Even when we’re purposefully sending visual commands to our dogs, such as in the obedience trial ring or field trials or other long-distance work, there’s more to the signal than we might think. Says Mills, “In a similar study, we looked at the dog’s response to different visual right-and-left cues. We compared eye movement and head movement to the right or left with pointing right or left, but keeping the eyes and head looking forward”. Using six dogs, they found that dogs found the hidden food source faster when the two signals were presented together. Which, Mills says, suggests that “Dogs are taking in the whole picture of what’s going on”. That is, they don’t look at our hands or our head, they look at our entire body. As a result, if all signals are not consistent, dog can become confused.

Pronunciation Matters To Dogs

Do these studies mean we should scrap verbal commands altogether and focus on the visual signals? Obviously, dogs can learn verbal commands, because we use them all the time and some dogs respond correctly on a regular basis. But perhaps even those who respond don’t know the cues as well as we think. Mills and his colleagues performed a series of studies to test this, too. First, they tested slight variations in the commands to see if dogs recognized them as the same words. They taught dogs to stand and stay. Then, from five feet away, the trainer gave either a “come” command or a “sit” command.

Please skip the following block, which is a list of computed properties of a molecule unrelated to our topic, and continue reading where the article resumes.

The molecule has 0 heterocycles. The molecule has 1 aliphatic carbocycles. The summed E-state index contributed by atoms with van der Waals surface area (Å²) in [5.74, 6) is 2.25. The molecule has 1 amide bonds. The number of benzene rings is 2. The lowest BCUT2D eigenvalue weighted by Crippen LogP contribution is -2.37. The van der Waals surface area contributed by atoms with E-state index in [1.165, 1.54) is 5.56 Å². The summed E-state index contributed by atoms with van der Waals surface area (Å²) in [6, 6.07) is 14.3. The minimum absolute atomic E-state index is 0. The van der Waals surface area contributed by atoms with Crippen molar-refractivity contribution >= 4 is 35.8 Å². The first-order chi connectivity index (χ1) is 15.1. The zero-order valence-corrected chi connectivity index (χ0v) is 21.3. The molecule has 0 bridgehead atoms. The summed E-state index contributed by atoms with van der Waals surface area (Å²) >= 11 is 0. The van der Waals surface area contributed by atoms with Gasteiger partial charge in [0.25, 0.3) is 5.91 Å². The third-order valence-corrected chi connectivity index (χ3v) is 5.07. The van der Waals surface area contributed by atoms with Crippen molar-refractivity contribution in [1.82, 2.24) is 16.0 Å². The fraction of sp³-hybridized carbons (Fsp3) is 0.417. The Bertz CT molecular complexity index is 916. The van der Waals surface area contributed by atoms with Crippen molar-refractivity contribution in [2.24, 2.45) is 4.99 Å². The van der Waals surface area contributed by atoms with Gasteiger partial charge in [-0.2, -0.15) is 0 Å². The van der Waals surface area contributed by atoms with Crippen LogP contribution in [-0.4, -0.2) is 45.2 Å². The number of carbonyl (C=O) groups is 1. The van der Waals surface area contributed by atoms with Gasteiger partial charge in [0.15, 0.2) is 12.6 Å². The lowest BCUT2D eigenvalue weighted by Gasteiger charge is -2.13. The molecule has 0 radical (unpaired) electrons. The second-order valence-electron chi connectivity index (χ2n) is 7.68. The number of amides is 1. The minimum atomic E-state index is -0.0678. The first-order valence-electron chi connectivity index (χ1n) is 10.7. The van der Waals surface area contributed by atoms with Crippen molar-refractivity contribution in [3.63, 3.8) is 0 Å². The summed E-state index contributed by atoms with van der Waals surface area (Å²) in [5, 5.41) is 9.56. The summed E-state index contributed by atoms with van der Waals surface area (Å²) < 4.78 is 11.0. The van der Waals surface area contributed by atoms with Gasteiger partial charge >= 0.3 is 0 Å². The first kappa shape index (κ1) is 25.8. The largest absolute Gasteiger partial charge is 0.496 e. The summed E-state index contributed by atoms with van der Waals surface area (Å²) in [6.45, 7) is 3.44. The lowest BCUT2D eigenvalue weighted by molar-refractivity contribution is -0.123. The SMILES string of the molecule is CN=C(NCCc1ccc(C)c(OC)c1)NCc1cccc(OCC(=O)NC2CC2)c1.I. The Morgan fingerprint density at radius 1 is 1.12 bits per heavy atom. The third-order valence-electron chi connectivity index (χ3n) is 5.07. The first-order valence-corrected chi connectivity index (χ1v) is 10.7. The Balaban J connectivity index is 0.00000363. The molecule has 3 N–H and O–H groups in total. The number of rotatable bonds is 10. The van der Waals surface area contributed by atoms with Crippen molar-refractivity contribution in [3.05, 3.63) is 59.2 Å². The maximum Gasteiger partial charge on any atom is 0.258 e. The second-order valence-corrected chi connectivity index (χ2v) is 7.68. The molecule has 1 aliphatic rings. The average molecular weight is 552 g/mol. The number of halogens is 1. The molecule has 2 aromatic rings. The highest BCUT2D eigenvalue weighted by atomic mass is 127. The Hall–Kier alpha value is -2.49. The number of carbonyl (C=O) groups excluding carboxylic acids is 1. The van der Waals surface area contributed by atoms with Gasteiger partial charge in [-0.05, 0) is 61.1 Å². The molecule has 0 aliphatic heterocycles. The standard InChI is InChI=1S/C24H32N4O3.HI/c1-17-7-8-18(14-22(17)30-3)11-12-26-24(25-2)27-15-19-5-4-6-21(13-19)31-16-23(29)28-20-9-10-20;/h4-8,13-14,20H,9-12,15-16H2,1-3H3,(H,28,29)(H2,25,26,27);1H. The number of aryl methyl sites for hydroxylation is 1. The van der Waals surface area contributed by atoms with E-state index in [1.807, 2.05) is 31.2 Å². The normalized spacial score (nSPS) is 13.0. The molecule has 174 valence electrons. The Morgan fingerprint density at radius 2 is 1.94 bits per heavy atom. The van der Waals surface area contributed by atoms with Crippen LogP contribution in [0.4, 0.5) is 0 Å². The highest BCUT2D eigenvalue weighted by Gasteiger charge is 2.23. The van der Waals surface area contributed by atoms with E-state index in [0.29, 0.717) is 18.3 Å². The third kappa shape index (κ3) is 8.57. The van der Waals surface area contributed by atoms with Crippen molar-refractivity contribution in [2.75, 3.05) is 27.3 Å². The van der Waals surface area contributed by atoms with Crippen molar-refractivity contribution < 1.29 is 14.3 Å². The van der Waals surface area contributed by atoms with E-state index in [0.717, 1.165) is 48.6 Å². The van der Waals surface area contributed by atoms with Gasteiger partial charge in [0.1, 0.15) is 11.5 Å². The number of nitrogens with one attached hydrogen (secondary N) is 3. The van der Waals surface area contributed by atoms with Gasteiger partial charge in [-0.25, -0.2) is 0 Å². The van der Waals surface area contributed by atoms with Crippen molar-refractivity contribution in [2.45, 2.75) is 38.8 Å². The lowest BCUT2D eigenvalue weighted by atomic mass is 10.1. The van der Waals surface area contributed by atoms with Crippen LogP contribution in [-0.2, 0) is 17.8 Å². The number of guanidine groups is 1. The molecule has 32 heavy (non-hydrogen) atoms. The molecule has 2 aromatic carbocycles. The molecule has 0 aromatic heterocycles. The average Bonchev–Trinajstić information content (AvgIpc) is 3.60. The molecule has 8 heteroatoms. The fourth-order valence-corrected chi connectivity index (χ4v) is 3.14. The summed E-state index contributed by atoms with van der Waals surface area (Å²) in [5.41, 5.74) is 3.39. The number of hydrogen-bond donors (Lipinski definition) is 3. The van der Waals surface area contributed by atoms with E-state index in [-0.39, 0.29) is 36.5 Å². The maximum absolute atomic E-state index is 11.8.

“Are you speaking proper English?”

Once the dogs were reliable about responding correctly, the researchers changed the command words slightly. In place of “sit,” they used “chit,” “sat” and “sik,” and in place of “come,” they used “tum,” “keem” and “kufe”. The results? In general, dogs did not respond as well to the similar-sounding words. Taken from another viewpoint, they were able to recognize that the similar-sounding words were not the same as the commands they had learned. This sounds like no big deal. But, Mills says, “From a practical point of view, due to slight differences in how handlers pronounce words, obedient response to one handler’s commands won’t necessarily transfer to another unless the phonemic characteristics are mimicked.”

Do Dogs Respond To Recorded Cues?

“No matter how many times I listen, I still don’t understand.”

You might think you could get around this by tape-recording the command and just playing it back. Mills found that dogs don’t respond to tape-recordings as though they were a real-time human voice. In yet another experiment, a “come” or “sit” command was given in one of four conditions: